New state growth law has its supporters, opponents

The new growth management approaches enshrined in law when Gov. Charlie Crist signed Senate Bill 360 will help spur the state’s economy as it emerges from the housing slump in coming years.

It will either remove redundant regulations and guide growth into urban areas where it should go or it will completely gut Florida’s growth management efforts, leaving the state a sprawling concrete expanse of strip malls and gated communities.

It depends on who is asked.

Naples Sen. Garrett Richter was a co-sponsor of the Senate growth management bill. The bill designates counties with urban densities - defined as an average population of 1,000 per square mile - “concurrency exception areas.” That would mean developers building in those areas would not have to provide the roads and other infrastructure the new residents would demand.

It also calls for a study of a “mobility fee” potentially to be paid not just by developers selling to new residents but by all Floridians.

“The objective of 360 was to incentivize improvement in the economy,” Richter said at Thursday’s post-session meeting of Southwest Florida Transportation Initiative, a local development-driven group that works to increase transportation funding in the area.

Richter said current growth management laws were crafted in a period of rapid growth and booming economy.

“Right now we don’t have that explosive growth,” he said. “The state budget’s down $10 billion in 21⁄2 years. There are no real estate sales. There’s no sales tax.”

Richter said he believes local officials’ concerns are overblown.

Both Lee County and Collier County officially asked Crist to veto the legislation. Instead, he quietly signed it.

Lee Chairman Ray Judah was at Thursday’s SWFTI meeting, too. Judah said the bill is not about economic stimulus.

“It will further erode the quality of life in the state of Florida and impair the ability to provide necessary services,” he said of the bill. “It was self-serving speculation and self-serving greed, not concurrency, that created this.”

Judah said it was rampant speculation and irresponsible lending that created the housing bubble that burst to leave Florida and the nation in financial distress.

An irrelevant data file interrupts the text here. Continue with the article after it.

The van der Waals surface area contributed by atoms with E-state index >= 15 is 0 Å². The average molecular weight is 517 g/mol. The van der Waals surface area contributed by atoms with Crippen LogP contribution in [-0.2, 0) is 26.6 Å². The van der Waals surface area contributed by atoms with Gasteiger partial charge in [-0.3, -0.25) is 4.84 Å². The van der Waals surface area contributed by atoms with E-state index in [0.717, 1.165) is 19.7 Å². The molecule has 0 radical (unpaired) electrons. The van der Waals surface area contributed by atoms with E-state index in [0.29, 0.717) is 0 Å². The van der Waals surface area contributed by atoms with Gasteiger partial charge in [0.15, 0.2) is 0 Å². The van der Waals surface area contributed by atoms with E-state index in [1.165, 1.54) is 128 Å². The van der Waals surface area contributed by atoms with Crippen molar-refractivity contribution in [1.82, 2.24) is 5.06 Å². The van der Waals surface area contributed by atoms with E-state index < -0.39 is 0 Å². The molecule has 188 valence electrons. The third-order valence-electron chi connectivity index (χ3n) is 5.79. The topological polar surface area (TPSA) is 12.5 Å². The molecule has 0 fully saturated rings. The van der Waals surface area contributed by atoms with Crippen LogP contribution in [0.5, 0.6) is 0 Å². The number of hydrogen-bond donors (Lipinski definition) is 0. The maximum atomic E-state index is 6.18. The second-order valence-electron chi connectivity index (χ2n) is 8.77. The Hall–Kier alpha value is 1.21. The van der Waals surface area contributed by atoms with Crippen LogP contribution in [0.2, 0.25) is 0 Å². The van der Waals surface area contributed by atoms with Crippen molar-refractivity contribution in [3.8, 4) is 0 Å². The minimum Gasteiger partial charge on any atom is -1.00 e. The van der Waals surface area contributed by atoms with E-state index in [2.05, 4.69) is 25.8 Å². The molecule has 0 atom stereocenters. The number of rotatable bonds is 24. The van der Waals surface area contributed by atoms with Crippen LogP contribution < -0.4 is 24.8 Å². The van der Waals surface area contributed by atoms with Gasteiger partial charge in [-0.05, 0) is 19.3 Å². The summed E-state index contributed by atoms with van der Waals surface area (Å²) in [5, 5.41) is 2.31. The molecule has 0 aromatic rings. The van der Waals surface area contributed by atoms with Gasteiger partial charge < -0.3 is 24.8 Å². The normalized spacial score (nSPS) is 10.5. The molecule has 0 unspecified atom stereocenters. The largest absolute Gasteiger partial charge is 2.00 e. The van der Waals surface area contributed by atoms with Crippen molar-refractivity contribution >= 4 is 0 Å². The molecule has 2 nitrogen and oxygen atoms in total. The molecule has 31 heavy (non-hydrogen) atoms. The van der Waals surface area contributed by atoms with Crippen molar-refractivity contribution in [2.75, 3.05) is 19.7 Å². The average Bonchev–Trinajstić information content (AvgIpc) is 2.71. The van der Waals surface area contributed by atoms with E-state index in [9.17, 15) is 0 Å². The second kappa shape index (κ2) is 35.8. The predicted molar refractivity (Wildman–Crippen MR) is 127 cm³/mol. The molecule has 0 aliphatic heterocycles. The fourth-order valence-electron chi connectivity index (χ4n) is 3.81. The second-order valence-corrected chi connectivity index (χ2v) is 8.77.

Concurrency is — or was — the state-mandated planning concept that the roads, sewers and other services new development needs is built at the same time the new development takes place. If a road could not be found “concurrent,” then development could be forestalled, as it was for the Wal-Mart planned for U.S. 41 in Estero.

Major developments will also duck the thorough review that comes from being a Development of Regional Impact. A DRI is a massive coordinated review by all the jurisdictions and agencies potentially impacted by a major building project. The bill eliminates DRI review in those urban areas.

“To me this is contrary to good sound growth management practice,” Judah said.

Richter said that growth can be expected to pay for growth, but roads and other infrastructure built with development fees are used by existing residents too, not just new ones.

Judah said the Legislature that just swept $120 million out of the transportation Trust Found cannot be trusted with a new mobility fee.

“How can we be confident it’ll be fully funded?” he asked.

State Rep. Gary Aubuchon of Cape Coral said that the Legislature did indeed sweep $120 million from the trust fund, but said it created new road funding opportunities as well. Aubuchon said the only way to properly fund education and health care was to tap the trust fund.

“Three years ago education and health care was two-thirds of the state budget,” he said. “Now it’s almost three quarters.”

House Bill 1021, which he sponsored, bumped funding in a local government reimbursement program for road projects from $100 million to $250 million and created a similar program for smaller counties with another $200 million.

The program will allow local governments to fund projects up-front and be reimbursed by the state when the funding is plugged into the state budget.

Aubuchon uses as his example State Road 78 on the northern edge of Cape Coral. He carries a resolution from the Cape City Council urging the state to advance the widening on the state project schedule.

“The punch line is the resolution is from 1987,” he said.

State Road 78 is still not completely widened. Now, that project could be done by the city immediately with funding certain the year the project appears in the state budget.

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